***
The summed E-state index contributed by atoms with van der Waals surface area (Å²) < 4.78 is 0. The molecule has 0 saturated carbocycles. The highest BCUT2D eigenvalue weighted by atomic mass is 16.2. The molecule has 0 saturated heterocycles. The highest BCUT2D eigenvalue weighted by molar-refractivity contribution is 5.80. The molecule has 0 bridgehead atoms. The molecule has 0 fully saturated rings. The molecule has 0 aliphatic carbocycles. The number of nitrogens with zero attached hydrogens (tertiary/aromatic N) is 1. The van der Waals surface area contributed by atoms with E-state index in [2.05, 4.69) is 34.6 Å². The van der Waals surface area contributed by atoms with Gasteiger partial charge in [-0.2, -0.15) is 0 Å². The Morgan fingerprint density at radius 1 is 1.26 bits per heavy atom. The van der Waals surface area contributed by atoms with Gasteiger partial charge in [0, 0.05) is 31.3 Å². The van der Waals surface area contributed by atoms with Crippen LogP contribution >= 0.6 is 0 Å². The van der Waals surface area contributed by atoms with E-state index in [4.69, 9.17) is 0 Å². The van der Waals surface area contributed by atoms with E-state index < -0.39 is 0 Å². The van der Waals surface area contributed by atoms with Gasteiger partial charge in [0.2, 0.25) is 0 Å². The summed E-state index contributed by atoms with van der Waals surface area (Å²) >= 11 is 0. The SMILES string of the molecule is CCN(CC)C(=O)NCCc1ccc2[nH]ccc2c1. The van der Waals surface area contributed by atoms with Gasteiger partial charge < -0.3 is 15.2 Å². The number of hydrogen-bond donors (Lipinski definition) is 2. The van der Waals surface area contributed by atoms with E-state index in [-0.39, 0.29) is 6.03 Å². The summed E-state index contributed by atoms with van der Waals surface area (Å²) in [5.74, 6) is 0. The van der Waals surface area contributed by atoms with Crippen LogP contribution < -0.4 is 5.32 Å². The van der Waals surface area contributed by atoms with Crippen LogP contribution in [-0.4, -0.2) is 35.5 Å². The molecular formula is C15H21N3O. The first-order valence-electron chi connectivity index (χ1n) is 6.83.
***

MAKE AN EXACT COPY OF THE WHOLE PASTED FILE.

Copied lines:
The summed E-state index contributed by atoms with van der Waals surface area (Å²) < 4.78 is 0. The molecule has 0 saturated carbocycles. The highest BCUT2D eigenvalue weighted by atomic mass is 16.2. The molecule has 0 saturated heterocycles. The highest BCUT2D eigenvalue weighted by molar-refractivity contribution is 5.80. The molecule has 0 bridgehead atoms. The molecule has 0 fully saturated rings. The molecule has 0 aliphatic carbocycles. The number of nitrogens with zero attached hydrogens (tertiary/aromatic N) is 1. The van der Waals surface area contributed by atoms with E-state index in [2.05, 4.69) is 34.6 Å². The van der Waals surface area contributed by atoms with Gasteiger partial charge in [-0.2, -0.15) is 0 Å². The Morgan fingerprint density at radius 1 is 1.26 bits per heavy atom. The van der Waals surface area contributed by atoms with Gasteiger partial charge in [0, 0.05) is 31.3 Å². The van der Waals surface area contributed by atoms with Crippen LogP contribution >= 0.6 is 0 Å². The van der Waals surface area contributed by atoms with E-state index in [4.69, 9.17) is 0 Å². The van der Waals surface area contributed by atoms with E-state index < -0.39 is 0 Å². The van der Waals surface area contributed by atoms with Gasteiger partial charge in [0.2, 0.25) is 0 Å². The summed E-state index contributed by atoms with van der Waals surface area (Å²) >= 11 is 0. The SMILES string of the molecule is CCN(CC)C(=O)NCCc1ccc2[nH]ccc2c1. The van der Waals surface area contributed by atoms with Gasteiger partial charge < -0.3 is 15.2 Å². The number of hydrogen-bond donors (Lipinski definition) is 2. The van der Waals surface area contributed by atoms with E-state index in [-0.39, 0.29) is 6.03 Å². The summed E-state index contributed by atoms with van der Waals surface area (Å²) in [5.74, 6) is 0. The van der Waals surface area contributed by atoms with Crippen LogP contribution < -0.4 is 5.32 Å². The van der Waals surface area contributed by atoms with Crippen LogP contribution in [-0.4, -0.2) is 35.5 Å². The molecular formula is C15H21N3O. The first-order valence-electron chi connectivity index (χ1n) is 6.83.